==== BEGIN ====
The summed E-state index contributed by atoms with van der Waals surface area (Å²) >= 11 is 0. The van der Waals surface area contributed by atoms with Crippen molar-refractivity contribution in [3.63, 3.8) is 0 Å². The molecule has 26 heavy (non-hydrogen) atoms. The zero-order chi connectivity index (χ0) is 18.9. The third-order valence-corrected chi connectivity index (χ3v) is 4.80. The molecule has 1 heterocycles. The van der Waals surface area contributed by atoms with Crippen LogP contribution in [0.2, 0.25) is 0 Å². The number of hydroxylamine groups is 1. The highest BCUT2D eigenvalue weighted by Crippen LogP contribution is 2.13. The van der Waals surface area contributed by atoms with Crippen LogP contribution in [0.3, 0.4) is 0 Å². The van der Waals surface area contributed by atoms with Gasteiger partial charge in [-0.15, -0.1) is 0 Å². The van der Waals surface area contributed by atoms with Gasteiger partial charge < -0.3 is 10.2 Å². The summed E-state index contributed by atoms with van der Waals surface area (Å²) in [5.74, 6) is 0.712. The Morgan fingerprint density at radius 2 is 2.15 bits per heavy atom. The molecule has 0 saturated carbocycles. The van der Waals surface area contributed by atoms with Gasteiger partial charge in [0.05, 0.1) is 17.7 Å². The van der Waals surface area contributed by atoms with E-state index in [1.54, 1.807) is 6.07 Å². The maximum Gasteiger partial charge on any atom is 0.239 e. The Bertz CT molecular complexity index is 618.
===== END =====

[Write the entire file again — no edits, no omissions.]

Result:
The summed E-state index contributed by atoms with van der Waals surface area (Å²) >= 11 is 0. The van der Waals surface area contributed by atoms with Crippen molar-refractivity contribution in [3.63, 3.8) is 0 Å². The molecule has 26 heavy (non-hydrogen) atoms. The zero-order chi connectivity index (χ0) is 18.9. The third-order valence-corrected chi connectivity index (χ3v) is 4.80. The molecule has 1 heterocycles. The van der Waals surface area contributed by atoms with Crippen LogP contribution in [0.2, 0.25) is 0 Å². The number of hydroxylamine groups is 1. The highest BCUT2D eigenvalue weighted by Crippen LogP contribution is 2.13. The van der Waals surface area contributed by atoms with Crippen LogP contribution in [0.3, 0.4) is 0 Å². The van der Waals surface area contributed by atoms with Gasteiger partial charge in [-0.15, -0.1) is 0 Å². The van der Waals surface area contributed by atoms with Gasteiger partial charge < -0.3 is 10.2 Å². The summed E-state index contributed by atoms with van der Waals surface area (Å²) in [5.74, 6) is 0.712. The Morgan fingerprint density at radius 2 is 2.15 bits per heavy atom. The molecule has 0 saturated carbocycles. The van der Waals surface area contributed by atoms with Gasteiger partial charge in [0.05, 0.1) is 17.7 Å². The van der Waals surface area contributed by atoms with E-state index in [1.54, 1.807) is 6.07 Å². The maximum Gasteiger partial charge on any atom is 0.239 e. The Bertz CT molecular complexity index is 618.